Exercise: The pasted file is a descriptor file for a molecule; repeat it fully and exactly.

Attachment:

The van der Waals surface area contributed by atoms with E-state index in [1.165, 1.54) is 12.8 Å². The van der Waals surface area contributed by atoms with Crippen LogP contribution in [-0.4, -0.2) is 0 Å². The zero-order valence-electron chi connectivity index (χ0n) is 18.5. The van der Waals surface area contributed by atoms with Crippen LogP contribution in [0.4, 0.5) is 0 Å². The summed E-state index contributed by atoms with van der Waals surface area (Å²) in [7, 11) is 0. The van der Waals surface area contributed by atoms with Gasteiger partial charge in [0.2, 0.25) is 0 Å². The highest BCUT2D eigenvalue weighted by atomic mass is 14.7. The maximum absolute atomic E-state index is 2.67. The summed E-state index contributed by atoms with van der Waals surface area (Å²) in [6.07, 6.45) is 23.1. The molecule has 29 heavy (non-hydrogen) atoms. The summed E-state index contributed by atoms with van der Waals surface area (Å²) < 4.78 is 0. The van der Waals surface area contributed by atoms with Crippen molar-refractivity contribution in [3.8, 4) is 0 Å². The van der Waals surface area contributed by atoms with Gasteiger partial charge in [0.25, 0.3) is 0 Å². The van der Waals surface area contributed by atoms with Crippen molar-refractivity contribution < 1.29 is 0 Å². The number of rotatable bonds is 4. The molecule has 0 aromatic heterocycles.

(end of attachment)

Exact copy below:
The van der Waals surface area contributed by atoms with E-state index in [1.165, 1.54) is 12.8 Å². The van der Waals surface area contributed by atoms with Crippen LogP contribution in [-0.4, -0.2) is 0 Å². The zero-order valence-electron chi connectivity index (χ0n) is 18.5. The van der Waals surface area contributed by atoms with Crippen LogP contribution in [0.4, 0.5) is 0 Å². The summed E-state index contributed by atoms with van der Waals surface area (Å²) in [7, 11) is 0. The van der Waals surface area contributed by atoms with Gasteiger partial charge in [0.2, 0.25) is 0 Å². The highest BCUT2D eigenvalue weighted by atomic mass is 14.7. The maximum absolute atomic E-state index is 2.67. The summed E-state index contributed by atoms with van der Waals surface area (Å²) in [6.07, 6.45) is 23.1. The molecule has 29 heavy (non-hydrogen) atoms. The summed E-state index contributed by atoms with van der Waals surface area (Å²) < 4.78 is 0. The van der Waals surface area contributed by atoms with Crippen molar-refractivity contribution in [3.8, 4) is 0 Å². The van der Waals surface area contributed by atoms with Gasteiger partial charge in [0.25, 0.3) is 0 Å². The van der Waals surface area contributed by atoms with Crippen molar-refractivity contribution < 1.29 is 0 Å². The number of rotatable bonds is 4. The molecule has 0 aromatic heterocycles.